Search Our Site...


USDA Detects Citrus Canker in Louisiana

June 28, 2013

Baton Rouge, LA (June 28, 2013) – A bacterial disease that only affects citrus plants was confirmed on leaf samples collected from sweet orange trees growing in City Park in New Orleans. The laboratory test confirming the disease was conducted by the United States Department of Agriculture (USDA) Animal and Plant Health Inspection Service (APHIS). 

The disease, called citrus canker, poses no health risks to humans or animals. The disease is spread by wind-driven rain and by movement of infected plant material or contaminated tools and equipment. Transport of infected plant material is the primary means of spreading the citrus canker pathogen over long distances.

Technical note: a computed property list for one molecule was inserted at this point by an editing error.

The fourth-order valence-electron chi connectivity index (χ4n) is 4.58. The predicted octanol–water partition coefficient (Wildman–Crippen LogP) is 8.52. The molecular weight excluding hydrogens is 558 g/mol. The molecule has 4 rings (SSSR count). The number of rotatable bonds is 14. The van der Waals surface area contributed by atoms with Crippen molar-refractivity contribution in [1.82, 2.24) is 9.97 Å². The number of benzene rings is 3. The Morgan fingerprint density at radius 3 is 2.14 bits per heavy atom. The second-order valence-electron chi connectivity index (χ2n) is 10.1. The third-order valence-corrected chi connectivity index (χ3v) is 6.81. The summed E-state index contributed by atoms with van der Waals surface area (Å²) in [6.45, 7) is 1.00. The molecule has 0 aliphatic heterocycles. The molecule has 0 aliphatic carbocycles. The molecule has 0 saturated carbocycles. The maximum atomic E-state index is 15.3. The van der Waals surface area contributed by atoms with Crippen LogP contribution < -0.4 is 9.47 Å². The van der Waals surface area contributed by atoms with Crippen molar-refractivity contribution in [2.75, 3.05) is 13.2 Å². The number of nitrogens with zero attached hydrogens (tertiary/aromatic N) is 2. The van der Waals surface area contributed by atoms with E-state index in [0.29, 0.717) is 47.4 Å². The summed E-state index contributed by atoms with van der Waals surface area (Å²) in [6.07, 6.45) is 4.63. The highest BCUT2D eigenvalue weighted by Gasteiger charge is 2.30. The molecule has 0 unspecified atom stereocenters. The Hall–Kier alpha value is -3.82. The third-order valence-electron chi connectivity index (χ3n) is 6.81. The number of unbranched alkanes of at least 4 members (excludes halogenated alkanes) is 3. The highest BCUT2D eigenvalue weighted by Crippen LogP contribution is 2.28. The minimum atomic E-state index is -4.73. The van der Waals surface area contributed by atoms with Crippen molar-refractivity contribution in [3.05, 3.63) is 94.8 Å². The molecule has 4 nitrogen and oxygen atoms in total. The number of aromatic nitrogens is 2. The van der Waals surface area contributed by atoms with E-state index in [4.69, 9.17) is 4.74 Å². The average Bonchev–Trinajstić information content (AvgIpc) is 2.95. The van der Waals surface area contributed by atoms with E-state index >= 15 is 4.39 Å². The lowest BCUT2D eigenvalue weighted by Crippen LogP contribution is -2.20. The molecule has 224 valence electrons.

“This is the first report of citrus canker found in Louisiana. The disease has been present in Florida since 1995. The Louisiana Department of Agriculture and Forestry is conducting an ongoing survey with the USDA to detect any additional positive sites,” said Commissioner Mike Strain, D.V.M.

Three citrus trees in City Park have tested positive for the disease. The disease causes lesions on leaves, stems and fruit. Citrus canker causes leaves and fruit to drop prematurely. Eventually, trees will produce no fruit at all.  

“We certainly want to protect our citrus industry. Citrus is valued at between $5-6 million in the state. This is why it is imperative we determine where the disease is present and consider precautionary measures to keep it from spreading,” added Strain.

Citrus Canker Fact Sheet

For more information,